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Rajah Lehal

Claims of oppression

October 27, 2016

The registered holder and beneficial owner of a security can make an application to the court to give it a standing oppression claim.

For example, in Gandalman Investments Inc. v. Fogle, 52 O.R. (2d) 614, shares in a company were equally held by two shareholders. One the secretary-treasurer carrying on the actual business of a company and the other shareholder, a son-in-law of the deceased president. The son in law was attempting to become a director of the company. The court held that the son-in-law who was the registered holder and beneficial owner of the company had the right to bring an oppression claim. A corporation can make an application for oppression. For example, see Calmont Leasing Ltd. v. Kredl, 30 Alta. L.R. (3d) 16, where a company brought an action for oppression under the Alberta Business Corporations Act because the director was taking unauthorized financial benefits from the company. A minority shareholder cannot bring an action of oppression against majority shareholders and directors. For example in Brant Investments Ltd. v. KeepRite Inc, 3 O.R. (3d) 289, a minority shareholder brought an application for oppression because the move of the company was beneficial for Keeprit but not Brant, the minority shareholder. The court held that Brant Investments could not bring the claim because the move was beneficial to the majority shareholders.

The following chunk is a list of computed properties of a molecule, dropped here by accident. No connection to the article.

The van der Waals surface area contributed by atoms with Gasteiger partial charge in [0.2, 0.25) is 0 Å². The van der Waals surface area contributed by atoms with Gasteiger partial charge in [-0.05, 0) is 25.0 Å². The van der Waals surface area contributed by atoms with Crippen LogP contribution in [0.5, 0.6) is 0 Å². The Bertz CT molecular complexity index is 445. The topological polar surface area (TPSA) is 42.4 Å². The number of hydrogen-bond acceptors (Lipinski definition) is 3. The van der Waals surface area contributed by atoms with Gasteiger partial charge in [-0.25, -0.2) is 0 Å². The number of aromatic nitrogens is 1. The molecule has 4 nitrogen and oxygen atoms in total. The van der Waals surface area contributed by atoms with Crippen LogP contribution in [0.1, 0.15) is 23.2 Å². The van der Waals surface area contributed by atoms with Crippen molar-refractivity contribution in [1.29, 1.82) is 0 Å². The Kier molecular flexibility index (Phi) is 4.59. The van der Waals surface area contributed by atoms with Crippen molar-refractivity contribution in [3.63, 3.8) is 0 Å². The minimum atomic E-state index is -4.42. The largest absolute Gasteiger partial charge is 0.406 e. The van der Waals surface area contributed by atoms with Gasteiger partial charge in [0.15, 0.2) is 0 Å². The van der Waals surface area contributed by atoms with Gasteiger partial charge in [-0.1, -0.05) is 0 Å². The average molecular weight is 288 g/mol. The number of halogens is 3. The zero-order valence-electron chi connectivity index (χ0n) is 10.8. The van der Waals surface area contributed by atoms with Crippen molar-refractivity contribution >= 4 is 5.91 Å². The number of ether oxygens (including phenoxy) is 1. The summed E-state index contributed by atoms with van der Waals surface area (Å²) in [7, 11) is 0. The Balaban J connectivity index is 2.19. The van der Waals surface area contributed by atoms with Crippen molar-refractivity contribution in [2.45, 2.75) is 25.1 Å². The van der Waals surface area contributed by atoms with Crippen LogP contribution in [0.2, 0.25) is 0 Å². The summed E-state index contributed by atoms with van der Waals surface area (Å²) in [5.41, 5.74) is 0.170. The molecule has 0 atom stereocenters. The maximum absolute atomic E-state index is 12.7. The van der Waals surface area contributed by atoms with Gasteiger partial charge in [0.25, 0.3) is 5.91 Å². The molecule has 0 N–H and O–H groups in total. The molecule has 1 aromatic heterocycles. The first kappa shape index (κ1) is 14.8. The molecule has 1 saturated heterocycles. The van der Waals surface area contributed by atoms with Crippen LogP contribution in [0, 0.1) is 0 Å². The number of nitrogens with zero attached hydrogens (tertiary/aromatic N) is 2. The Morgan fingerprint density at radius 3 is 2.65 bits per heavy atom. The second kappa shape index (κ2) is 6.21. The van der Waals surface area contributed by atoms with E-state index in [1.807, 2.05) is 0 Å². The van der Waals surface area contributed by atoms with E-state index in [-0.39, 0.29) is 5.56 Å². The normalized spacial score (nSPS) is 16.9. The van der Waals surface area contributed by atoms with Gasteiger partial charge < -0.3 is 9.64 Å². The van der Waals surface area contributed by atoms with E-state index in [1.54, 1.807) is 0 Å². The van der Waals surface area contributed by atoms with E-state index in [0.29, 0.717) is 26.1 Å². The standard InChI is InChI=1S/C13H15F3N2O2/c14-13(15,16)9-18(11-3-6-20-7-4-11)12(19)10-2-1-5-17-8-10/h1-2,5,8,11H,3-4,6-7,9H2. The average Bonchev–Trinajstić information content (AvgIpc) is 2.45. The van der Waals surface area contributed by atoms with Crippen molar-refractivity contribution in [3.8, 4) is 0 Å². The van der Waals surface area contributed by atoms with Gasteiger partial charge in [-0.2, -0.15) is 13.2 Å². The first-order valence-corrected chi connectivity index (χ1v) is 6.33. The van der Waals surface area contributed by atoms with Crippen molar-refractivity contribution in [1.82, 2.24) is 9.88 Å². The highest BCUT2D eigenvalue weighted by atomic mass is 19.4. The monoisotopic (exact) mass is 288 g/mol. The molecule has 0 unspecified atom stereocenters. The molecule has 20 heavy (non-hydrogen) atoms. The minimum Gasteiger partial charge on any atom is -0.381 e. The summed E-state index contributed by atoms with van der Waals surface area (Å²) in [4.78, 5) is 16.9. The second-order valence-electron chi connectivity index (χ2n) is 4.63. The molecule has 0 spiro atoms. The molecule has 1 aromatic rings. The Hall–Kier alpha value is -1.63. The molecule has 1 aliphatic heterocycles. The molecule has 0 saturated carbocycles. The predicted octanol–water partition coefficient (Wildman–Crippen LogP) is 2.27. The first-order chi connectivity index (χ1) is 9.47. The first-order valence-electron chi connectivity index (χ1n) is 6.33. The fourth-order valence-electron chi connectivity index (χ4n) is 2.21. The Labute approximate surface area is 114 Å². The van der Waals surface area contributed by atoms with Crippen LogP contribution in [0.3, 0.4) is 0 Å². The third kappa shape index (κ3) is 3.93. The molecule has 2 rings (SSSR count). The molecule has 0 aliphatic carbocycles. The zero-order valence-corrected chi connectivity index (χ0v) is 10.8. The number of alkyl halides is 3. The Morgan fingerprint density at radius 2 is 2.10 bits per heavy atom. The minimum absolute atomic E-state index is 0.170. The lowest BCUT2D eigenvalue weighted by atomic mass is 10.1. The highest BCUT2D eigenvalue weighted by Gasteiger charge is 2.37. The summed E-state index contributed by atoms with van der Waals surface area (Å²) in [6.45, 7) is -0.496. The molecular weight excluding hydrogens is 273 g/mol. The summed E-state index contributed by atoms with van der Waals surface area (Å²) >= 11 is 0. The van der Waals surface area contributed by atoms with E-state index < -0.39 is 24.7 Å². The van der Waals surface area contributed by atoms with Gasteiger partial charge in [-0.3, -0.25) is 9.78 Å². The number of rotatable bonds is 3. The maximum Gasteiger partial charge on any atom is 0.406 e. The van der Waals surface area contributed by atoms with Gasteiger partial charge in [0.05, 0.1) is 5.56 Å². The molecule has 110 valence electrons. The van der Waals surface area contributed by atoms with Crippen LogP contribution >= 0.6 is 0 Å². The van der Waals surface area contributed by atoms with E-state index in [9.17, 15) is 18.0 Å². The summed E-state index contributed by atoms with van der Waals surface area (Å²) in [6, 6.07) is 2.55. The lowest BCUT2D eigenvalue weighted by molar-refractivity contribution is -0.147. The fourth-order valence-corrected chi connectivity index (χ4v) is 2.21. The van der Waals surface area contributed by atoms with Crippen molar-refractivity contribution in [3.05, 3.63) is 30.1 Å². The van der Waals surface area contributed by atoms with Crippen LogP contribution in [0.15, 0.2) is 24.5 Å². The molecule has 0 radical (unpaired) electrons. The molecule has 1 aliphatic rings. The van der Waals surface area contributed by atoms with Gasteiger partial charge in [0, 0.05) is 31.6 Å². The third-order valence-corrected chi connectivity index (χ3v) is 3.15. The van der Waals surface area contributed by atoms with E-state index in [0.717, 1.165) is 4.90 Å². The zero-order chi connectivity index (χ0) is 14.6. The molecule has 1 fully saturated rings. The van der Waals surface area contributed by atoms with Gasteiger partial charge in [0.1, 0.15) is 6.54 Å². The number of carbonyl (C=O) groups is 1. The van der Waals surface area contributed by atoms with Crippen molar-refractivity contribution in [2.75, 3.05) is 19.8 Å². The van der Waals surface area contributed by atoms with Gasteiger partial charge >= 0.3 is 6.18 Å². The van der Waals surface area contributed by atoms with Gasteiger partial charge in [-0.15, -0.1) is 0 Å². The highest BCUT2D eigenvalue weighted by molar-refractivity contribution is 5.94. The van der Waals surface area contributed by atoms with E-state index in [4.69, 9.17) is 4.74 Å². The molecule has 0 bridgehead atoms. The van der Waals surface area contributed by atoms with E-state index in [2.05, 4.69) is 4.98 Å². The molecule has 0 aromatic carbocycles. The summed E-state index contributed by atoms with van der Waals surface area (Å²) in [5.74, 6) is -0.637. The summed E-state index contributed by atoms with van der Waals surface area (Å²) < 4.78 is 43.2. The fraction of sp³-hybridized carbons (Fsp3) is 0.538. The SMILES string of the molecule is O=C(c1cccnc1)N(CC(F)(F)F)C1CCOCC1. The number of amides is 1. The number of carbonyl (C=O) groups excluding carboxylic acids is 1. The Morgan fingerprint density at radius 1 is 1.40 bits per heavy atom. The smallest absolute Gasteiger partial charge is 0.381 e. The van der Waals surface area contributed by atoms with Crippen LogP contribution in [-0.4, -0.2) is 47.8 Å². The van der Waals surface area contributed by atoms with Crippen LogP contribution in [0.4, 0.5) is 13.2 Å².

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Written by Rajah. Rajah Lehal is Founder and CEO of Clausehound.com. Rajah is a legal technologist and technology lawyer who is, together with the Clausehound team, capturing and sharing lawyer expertise, building deal negotiation libraries, teaching negotiation in classrooms, and automating negotiation with software.